Connect with us


10 Companies, Including Coke and Pepsi, Are Getting Sued For Lying About Recycling




  • Earth Island Institute filed a case against the 10 “plastic peddlers”, including Coke, Pepsi, and Nestle, among others, for contributing 10-million tons of plastic wastes in the ocean.
  • The organization said the companies have been misleading the public for years by labeling their products as “recyclable.”
  • In their defense, the 10 companies said they are currently fighting against pollution in their own ways.

A California-based environmental organization, the Earth Island Institute, filed a lawsuit against 10 companies for “lying about their products” with labels indicating that it can be recycled. 

Based on the case documents filed before the San Mateo County, companies such as Coke, Pepsi, Nestlé, Clorox, Crystal Geyser, Mars, and Colgate-Palmolive are aware that their products are polluting the oceans by misleading the public that their bottles or packaging can be recycled.

“Companies that sell plastic bottles and bags that end up polluting the ocean should be held liable for polluting the environment,” the Earth Island Institute argued in its petition.

The lawsuit cited that about 8 million to 20 million tons of plastic end up in the oceans every year globally and that majority of pollution were from the products of these 10 companies.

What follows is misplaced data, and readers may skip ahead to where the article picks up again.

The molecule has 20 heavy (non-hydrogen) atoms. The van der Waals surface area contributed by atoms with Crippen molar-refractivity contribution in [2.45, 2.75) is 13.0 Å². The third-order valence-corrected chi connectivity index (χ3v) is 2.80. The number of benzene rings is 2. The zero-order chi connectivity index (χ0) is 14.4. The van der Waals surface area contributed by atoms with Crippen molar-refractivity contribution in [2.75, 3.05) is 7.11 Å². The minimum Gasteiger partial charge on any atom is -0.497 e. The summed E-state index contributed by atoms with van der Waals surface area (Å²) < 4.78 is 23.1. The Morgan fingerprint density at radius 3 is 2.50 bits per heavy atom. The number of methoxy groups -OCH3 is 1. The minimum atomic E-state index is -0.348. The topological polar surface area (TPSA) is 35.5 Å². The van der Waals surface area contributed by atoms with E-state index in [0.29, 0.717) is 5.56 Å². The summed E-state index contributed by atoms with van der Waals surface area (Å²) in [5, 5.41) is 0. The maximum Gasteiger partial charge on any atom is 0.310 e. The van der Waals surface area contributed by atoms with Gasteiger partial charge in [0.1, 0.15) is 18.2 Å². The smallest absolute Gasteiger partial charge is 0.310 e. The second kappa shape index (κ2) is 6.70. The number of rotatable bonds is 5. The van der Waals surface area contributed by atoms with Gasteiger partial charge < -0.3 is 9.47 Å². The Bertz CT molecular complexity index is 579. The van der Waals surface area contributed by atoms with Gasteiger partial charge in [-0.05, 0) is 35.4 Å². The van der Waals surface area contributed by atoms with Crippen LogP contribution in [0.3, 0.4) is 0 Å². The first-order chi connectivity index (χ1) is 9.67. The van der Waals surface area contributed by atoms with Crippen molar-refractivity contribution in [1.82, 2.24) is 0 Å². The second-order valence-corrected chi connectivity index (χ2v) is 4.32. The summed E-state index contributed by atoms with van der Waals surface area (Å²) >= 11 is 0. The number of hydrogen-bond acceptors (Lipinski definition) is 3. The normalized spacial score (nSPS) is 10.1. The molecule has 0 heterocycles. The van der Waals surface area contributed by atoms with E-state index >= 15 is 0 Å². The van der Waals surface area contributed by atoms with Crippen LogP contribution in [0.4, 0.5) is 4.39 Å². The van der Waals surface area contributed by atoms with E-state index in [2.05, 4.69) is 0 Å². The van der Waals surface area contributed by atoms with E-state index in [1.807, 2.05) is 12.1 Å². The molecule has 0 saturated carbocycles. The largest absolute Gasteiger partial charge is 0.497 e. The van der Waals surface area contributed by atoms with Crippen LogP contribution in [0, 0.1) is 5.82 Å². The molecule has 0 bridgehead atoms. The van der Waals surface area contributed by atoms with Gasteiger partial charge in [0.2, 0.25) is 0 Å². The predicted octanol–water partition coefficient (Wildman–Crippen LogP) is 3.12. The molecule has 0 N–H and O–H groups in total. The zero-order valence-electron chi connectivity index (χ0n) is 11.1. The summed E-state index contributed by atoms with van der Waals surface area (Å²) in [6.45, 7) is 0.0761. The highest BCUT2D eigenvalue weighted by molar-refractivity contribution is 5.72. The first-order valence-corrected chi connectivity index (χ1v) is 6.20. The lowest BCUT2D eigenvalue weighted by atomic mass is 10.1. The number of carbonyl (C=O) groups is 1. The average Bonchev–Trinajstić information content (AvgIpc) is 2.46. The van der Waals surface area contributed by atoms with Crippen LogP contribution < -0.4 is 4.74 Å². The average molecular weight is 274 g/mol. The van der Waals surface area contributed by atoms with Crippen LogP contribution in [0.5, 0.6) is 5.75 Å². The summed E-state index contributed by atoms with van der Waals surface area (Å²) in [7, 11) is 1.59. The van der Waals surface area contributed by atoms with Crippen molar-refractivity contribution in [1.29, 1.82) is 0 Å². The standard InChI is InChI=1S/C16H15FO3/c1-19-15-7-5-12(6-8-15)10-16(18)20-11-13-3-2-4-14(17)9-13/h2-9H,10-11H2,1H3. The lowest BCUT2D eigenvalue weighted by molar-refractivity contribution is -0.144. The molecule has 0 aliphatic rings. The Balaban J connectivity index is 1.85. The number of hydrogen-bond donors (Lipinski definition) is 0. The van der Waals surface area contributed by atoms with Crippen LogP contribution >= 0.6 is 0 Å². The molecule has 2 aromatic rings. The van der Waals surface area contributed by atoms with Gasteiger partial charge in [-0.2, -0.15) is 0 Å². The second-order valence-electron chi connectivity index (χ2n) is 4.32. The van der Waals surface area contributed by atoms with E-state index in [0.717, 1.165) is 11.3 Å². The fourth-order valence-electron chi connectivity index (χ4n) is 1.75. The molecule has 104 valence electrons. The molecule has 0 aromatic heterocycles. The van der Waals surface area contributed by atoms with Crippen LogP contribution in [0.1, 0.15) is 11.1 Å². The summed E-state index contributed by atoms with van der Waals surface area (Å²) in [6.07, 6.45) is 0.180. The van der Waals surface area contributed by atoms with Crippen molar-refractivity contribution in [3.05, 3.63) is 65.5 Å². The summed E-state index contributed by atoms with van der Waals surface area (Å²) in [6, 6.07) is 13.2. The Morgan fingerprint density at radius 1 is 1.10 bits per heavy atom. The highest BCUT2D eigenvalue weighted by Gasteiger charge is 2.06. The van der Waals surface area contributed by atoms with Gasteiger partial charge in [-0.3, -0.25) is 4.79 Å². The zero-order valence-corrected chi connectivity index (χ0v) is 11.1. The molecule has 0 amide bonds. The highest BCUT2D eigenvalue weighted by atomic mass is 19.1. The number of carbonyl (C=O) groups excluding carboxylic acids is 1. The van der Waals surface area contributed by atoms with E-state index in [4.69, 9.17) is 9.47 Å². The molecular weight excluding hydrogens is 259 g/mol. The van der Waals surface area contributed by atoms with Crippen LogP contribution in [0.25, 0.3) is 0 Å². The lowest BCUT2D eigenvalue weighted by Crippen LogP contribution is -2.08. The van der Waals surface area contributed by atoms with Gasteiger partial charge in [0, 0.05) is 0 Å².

The non-profit organization also argued that by 2025, plastic is expected to outweigh fish in the ocean.

They then called on these companies to clean up their mess and pay for a clean-up drive. The organization also demanded to take off their product labels that says “recyclable”.

Earth Island Institute cited the same lawsuit filed against the tobacco companies, explaining that these companies are doing the same practice that cigarette manufacturers have been doing: “contributing knowingly to a public harm” while “lying to the public  about it”.

Earth Island general counsel Sumona Majumdar said these companies market a product and then they create “misinformation campaigns” for the purchasing public not to be aware of the harms that their packaging can make.

American Beverage Association eventully released a statement and said that they have long been organizing campaigns to fight against plastic pollution.

“America’s beverage companies are already taking action to address the issue by reducing our use of new plastic, investing to increase the collection of our bottles so they can be remade into new bottles as intended, and collaborating with legislators and third-party experts to achieve meaningful policy resolutions,” a spokesperson for the American Beverage Association, said in a statement.

View Comments